Block Error Rate: (BLER) the number of error correction blocks which contain errors, usually expressed in counts per second. Most errors can be corrected by the error correction system; a high BLER can lead to uncorrectable errors or poor performance.

CD: Compact Disc.

CD-DA: Compact Disc Digital Audio.

CD-I: Compact Disc Interactive. An interactive multi-media system which connects to a television. The CD-I standard is known as the Green Book.

CD-ROM: a read-only Compact Disc.

CD-ROM XA: Extended Architecture. A standard that allows interleaving of compressed audio and video data for synchronization purposes.

Disc At Once: during recording of the CDR disc, all data is recorded continuously in one session.

Discturnkey: The trades mark for Discturnkey Solution Co., Limited She is the leading manufacturer of CD&DVD products in China.

DLT Tape: Digital Linear Tape. This is a standard input media form of DVD.

DVD: Digital Versatile Disc: A high density format for data, video and audio approximately 4X the density of a normal CD.

ECC/EDC: Error Correction Code/ Error Detection Code. Codes specified in the color book standards and embedded in CD data which facilitate the reconstruction of data if read errors occur.

Glass Master: a master made from a CD and used for the replication of additional CDs.

HFS, HFS+: Hierarchical File System, the Apple/MAC file structure standard. HFS+ was introduced in 1998 to allow greater file density on larger storage media.

Hybrid Disc: a CD-ROM which can function on both PC and MAC platforms. The disc contains separate ISO 9660 and HFS partitions.

Indexing: Creation of a data index to speed up search and retrieval.

Inlay Card: a printed insert that fits inside a jewel case for identification, advertising, or instruction.

ISO 9660: an international standard for defining the file and directory structures for CD-ROM.

Jewel Case: a hinged plastic case for the storage of a CD.

Kodak Photo CD: digital photographs encoded onto a CD.

Media Conversion: The process of converting data from one type of media to another for premastering and mastering. Premastering software typically requires input data on hard disk. 8MM tape and compact disc are preferred as input media for the mastering process.

Mixed Mode Disc: a CD-ROM that contains both computer data and audio tracks.

Mode 1: the most common CD-ROM format. Contains 3 layers of error correction and computer data.

Mode 2: CD-ROM data format with 2 layers of data correction for audio and compressed video.

PQ Information: disc or tape information that determines track start points, control bits, timing info etc.

Premastering: formatting data into the exact image that will appear on the CD-ROM so it is ready to be mastered and replicated. Includes file structure and location.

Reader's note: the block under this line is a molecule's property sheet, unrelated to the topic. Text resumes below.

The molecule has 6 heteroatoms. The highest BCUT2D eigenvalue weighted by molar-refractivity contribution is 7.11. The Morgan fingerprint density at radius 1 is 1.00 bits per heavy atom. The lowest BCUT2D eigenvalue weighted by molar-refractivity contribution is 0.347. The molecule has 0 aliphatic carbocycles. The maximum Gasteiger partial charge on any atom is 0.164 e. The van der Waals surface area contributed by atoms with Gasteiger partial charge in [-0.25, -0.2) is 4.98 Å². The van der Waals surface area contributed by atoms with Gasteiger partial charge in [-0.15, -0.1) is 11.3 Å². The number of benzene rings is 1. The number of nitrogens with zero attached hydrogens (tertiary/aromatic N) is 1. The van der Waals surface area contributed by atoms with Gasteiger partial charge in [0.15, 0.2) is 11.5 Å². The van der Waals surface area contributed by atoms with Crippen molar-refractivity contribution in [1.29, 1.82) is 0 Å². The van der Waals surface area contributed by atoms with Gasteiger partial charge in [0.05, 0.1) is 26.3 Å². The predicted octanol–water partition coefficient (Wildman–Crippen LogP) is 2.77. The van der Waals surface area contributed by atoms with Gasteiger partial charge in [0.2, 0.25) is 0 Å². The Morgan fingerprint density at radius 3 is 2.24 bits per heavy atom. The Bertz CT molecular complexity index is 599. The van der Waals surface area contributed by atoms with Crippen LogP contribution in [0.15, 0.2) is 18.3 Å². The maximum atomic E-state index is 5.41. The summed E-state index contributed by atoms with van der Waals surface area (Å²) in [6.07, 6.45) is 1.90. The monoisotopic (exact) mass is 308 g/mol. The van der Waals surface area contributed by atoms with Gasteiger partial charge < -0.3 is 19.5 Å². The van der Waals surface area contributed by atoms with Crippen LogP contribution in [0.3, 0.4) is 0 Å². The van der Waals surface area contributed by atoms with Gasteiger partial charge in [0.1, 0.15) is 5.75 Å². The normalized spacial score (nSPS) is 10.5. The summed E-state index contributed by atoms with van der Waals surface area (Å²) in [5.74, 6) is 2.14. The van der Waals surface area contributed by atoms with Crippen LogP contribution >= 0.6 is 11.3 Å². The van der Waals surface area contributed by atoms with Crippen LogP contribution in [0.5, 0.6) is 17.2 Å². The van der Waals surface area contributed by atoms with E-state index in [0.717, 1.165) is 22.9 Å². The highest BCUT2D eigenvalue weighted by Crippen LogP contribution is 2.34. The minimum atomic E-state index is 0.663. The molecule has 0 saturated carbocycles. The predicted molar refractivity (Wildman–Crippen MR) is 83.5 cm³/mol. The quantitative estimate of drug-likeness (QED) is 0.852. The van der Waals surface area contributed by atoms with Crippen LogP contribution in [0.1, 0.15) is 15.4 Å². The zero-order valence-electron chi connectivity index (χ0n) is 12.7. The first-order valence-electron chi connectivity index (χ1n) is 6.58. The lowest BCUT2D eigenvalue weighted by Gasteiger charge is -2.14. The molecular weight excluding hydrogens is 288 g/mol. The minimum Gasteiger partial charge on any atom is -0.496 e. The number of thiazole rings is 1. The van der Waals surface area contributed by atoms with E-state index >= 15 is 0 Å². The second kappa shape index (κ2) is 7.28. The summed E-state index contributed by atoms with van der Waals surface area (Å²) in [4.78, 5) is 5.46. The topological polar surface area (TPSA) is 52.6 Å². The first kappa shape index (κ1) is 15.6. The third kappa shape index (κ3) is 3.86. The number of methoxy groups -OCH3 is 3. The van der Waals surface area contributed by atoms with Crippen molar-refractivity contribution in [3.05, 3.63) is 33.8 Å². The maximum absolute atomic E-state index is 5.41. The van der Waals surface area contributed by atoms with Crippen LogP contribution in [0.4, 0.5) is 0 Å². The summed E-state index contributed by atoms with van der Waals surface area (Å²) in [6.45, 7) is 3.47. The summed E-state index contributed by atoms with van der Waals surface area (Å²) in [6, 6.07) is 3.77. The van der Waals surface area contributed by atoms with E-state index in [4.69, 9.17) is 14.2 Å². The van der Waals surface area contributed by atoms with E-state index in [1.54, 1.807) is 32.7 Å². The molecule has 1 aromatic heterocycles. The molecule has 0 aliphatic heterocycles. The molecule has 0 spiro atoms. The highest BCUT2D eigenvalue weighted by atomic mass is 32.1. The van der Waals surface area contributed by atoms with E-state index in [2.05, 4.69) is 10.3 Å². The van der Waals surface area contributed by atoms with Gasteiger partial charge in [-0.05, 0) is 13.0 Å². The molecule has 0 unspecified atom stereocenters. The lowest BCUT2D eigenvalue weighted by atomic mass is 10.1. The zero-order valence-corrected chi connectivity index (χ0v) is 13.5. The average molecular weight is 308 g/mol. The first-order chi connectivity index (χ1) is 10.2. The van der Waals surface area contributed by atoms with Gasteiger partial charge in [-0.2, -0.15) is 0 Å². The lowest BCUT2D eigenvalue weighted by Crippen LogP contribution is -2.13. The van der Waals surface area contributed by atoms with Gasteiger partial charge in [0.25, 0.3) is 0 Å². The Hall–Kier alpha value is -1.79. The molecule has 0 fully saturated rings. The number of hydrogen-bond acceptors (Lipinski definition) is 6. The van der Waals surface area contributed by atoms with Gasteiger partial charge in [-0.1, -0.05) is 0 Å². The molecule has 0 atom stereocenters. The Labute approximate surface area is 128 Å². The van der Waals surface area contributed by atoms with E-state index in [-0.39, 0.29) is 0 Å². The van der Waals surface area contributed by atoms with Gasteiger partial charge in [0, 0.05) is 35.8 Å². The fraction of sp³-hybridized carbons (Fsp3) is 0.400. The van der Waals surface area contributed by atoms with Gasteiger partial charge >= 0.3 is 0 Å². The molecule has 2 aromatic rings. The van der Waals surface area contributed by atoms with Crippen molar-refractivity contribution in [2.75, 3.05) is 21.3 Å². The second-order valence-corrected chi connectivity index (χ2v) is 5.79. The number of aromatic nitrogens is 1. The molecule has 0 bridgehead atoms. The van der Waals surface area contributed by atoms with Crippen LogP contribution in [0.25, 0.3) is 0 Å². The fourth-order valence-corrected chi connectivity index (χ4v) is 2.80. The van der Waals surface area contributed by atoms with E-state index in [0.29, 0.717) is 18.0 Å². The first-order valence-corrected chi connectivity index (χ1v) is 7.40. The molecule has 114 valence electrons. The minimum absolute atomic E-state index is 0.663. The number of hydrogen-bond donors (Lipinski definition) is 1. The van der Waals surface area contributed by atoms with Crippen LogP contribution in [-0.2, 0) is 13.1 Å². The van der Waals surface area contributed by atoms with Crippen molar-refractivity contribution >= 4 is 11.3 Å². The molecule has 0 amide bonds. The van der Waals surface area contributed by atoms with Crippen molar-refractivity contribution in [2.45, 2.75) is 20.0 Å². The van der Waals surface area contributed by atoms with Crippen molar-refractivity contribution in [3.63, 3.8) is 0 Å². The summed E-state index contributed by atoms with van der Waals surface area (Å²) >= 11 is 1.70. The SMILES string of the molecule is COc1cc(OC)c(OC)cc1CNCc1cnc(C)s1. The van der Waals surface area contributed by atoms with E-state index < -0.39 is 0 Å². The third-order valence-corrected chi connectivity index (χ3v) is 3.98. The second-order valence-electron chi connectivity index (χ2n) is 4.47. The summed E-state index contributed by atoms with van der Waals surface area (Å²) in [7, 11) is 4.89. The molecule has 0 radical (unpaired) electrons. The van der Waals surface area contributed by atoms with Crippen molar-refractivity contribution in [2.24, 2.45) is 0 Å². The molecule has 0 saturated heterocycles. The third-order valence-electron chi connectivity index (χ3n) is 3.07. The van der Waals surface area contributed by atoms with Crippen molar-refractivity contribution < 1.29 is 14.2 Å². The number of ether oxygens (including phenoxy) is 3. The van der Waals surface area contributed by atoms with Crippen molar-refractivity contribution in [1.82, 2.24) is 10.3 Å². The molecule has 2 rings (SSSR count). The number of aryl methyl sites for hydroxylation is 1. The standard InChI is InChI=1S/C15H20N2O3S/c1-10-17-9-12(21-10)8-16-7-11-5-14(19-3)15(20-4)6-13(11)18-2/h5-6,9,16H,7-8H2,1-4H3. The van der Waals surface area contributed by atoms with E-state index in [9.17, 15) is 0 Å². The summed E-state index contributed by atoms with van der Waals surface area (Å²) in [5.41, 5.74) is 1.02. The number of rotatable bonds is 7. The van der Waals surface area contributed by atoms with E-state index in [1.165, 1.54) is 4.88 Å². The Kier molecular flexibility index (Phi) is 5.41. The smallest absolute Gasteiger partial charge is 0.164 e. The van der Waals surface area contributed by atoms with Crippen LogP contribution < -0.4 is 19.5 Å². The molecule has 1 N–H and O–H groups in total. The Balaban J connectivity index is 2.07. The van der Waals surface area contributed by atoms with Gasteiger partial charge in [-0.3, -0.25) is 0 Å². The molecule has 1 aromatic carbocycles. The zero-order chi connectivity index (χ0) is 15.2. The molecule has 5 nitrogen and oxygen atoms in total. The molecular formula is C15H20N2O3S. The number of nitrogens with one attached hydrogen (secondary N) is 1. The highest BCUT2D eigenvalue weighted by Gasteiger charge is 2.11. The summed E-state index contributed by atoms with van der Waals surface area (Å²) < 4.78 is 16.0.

SID Code: Source Information Code: this code identifies the origin of the disc to help prevent piracy.

SMPTE Time: time code adopted for use in the video industry used in CD production.

Tagging: placing hidden markers in text that indicate where to start specific images.

Track at Once: during recording of CDR disc, each track is written individually. The recorder starts and stops recording between tracks. This puts link transitions between each track which can cause problems for some mastering facilities.

Transfer Rate: The amount of data transferred from a CD-ROM to a computer. This rate is limited by the rotating speed of a disc drive.

Video CD: provides full motion video and audio in a CD format.

Yellow Book: International standard which defines the physical properties of a CD-ROM disc.


80# Gloss Text: Standard glossy paper stock, about as thick as a light magazine cover. The shiny finish provides an excellent opaque base for rich process color printing. This is our most popular stock for: Brochures, Catalog Inserts, Flyers, Posters, etc.

100# Gloss Text: Similar to the 80# gloss text, but 25% thicker and heavier, for a more substantial feeling piece. Standard Uses: Brochures, Information Sheets, Self-mailers, etc.

80# Matte Text: This stock is finely coated with a non-gloss finish. It provides an excellent opaque base for easy to read, crisp typography. Standard Uses: Brochures, Catalog Inserts, and Flyers, etc.

80# Gloss Cover: As a "cover" stock, this paper is stiff, about like a postcard or baseball card. This stock is coated with a glossy finish, making photographs and other images look beautiful. Standard uses: durable, heavy-weight Brochures, Catalog Covers, Product Spec Sheets.

100# Uncoated Cover: An option for business cards, rack cards and bookmarks. This bright white smooth #1 grade cover stock is 14 pt in thickness and matches the 70# text-weight stock we use for letterhead and envelopes.

120# Gloss Cover: We use this stock exclusively for postcards, business cards and rack cards. The glossy, coated finish makes photographs and other images look beautiful. 12 pt thickness.

70# Uncoated Text: We use 70# Lustre for stationery and envelopes and 70# Cougar Opaque Offset on calendars and newsletters. These uncoated (non-glossy) white stocks are guaranteed safe for desktop laser printing. Many common stationery stocks are not appropriate for 4-color printing, so we have selected these for best results. Feels thick and substantial in your hands.

24# Uncoated and 28# Uncoated: This is a standard stock commonly used for envelopes, also called White Wove. The 28# is thicker and heavier than the 24#.

10-point C1S: A Bristol stock, gloss coated on the outside and uncoated on the inside. Used for Greeting Cards.

Aircell: a space created by forming a substrate into a shape to provide protection in a package.

Acetate Window: clear film covering a die-cut opening.

Applique: an secondary layer of material joined over an existing substrate that creates a multi-level finish.

Angle Ring: binder ring metal that appears like a backwards "D".

Aqueous Coating: a clear liquid topcoat applied to a printed sheet.

Assemble: to set up and finish into a fully completed format.

Bleach: a process used in paper making to whiten paper. Also a reference as to the whiteness of the paper.